In memory of Tyler Clementi's suicide and National Bullying Prevention Week (October 3 through 9), do your part to stomp out bullying. Make sure your child is never the cyberbully by talking to him or her about what's inappropriate to post about others online. Ross Ellis, the CEO of Love Our Children USA, an organization dedicated to ending violence against children, shares her advice.
1) Talk to your children -- not once, not twice, but on a regular basis. That doesn't mean saying, "Come here, we have to talk." Instead, bring it up in casual conversation. Mention how there's so much about cyberbullying in the news, and ask if it's going on at your kids' school. Could they ever imagine a situation where they might bully someone? Keep an open dialogue.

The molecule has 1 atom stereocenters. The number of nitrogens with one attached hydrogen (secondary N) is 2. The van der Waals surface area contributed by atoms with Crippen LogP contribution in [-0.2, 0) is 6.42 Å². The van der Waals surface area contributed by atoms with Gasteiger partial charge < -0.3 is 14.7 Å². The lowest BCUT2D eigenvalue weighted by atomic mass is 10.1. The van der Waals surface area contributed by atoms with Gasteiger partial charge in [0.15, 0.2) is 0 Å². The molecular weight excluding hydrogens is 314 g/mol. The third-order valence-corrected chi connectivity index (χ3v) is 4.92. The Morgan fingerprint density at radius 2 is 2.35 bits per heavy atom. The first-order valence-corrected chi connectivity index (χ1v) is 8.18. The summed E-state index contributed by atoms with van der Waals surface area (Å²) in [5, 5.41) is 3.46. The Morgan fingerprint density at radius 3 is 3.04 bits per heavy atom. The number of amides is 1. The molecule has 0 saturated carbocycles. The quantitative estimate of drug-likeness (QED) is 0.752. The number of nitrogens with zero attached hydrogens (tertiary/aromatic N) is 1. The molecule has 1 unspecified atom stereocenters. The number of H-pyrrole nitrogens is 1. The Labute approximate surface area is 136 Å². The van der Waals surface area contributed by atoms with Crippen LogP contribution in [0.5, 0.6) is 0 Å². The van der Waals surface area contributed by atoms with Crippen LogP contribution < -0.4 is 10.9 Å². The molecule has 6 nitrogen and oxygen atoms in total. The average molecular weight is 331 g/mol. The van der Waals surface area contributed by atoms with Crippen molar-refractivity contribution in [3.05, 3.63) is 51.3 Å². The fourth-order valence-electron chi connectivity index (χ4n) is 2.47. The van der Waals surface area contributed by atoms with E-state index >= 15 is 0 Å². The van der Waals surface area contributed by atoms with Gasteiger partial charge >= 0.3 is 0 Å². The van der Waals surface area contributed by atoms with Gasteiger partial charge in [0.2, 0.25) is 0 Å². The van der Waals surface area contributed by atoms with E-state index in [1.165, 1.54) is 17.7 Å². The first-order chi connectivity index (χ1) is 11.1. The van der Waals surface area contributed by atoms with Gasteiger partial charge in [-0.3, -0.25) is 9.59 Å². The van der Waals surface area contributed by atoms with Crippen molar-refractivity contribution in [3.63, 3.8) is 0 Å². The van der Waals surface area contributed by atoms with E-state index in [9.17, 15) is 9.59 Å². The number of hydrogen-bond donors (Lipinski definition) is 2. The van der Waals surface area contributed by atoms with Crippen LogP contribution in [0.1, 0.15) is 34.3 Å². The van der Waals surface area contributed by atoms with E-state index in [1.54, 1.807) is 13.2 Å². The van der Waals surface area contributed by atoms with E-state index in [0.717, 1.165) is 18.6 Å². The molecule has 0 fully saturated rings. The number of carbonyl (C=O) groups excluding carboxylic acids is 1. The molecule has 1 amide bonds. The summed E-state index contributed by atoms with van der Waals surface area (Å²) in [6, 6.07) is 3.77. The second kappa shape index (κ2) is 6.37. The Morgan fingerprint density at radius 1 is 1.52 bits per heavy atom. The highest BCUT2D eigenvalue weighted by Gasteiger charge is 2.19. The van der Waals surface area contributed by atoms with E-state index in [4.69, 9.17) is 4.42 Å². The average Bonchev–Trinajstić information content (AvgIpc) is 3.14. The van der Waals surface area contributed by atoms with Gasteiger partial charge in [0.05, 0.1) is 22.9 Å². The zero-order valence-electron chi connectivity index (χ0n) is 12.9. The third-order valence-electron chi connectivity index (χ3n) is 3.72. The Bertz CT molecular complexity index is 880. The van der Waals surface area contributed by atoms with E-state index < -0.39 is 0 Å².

2) Don't let children who are too young to handle it join social-networking sites. There's a reason Facebook specifies that you have to be 13 to be a member: Preteens are too young to have appropriate judgment as to what's OK and what's not. If you're not sure your kid is ready for the responsibility, go online with him or her to post, and don't give your child the passwords.
3) Teach your children to keep private stuff private. Tell your kids not to post anything about themselves or anyone else that they or the other person wouldn't want everyone to know.
4) Offer guidance and alternatives. Let your children know that teasing, name-calling and spreading rumors and jokes about other people are all unacceptable, online or off. If another student says something that bugs your kid, ask if he or she could simply walk away instead of lashing out. Remind your children that if they don't like someone, there's a simple response: Just don't be friends with them.